Artist Ginny Ruffner on Curiosity, Language, and the Brain
Artists may see the world differently from most people, but for artist Ginny Ruffner, especially after her brain injury, thinking about thinking, thinking about wonder and how the mind creates and is endlessly fascinating.
How my work has developed over the years that it keeps me interested is through my curiosity. My curiosity has been--in the past 15 years anyway--really about science. I have been really fascinated with the recent developments in genetics, and my current series I've been working on the most, the Aesthetic Engineering Series, is about how genetics might be just "what if." And thinking about thinking, thinking about wonder has kept me really interested. Perhaps language might be the only common denominator in my work over the years. And by language I mean language in the very esoteric sense, not language like we're speaking, but there are many kinds of languages: unspoken, symbolic, religious, iconographic; color is a language. And wow, what languages mean and what they do, they are communication, which having the accident made me really think about how I could communicate because when I first woke up, all I could do was this. When I could move my hand, they had me pointing to an alphabet board. That was the way I could communicate. I wanted to get from here to here or from here to here, and I couldn't do it, so I had to think of a different way.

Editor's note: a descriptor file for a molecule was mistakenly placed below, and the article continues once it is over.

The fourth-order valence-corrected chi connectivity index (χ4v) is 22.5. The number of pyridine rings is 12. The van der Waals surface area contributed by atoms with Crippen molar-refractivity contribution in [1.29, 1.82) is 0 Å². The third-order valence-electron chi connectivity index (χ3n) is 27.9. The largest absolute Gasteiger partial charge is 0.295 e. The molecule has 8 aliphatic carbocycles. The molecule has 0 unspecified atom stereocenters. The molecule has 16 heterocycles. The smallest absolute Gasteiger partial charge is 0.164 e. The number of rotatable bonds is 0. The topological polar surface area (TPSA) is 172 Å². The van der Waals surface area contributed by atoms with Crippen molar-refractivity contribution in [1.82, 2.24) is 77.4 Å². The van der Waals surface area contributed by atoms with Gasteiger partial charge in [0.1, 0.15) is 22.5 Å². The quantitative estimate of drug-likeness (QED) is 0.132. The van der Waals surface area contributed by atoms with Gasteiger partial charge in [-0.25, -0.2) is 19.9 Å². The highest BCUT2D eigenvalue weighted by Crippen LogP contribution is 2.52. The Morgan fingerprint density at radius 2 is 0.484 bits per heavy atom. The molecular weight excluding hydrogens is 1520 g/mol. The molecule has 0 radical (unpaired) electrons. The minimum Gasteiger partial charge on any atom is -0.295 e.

Posted on BrainLine September 19, 2012.
Ginny Ruffner, an internationally acclaimed artist, was featured in a feature-length documentary called "Ginny Ruffner: a not so still life," on her refusal to let a debilitating brain injury slow down her drive to create art.
Produced by Victoria Tilney McDonough, Ashley Gilleland, and Jared Schaubert, BrainLine.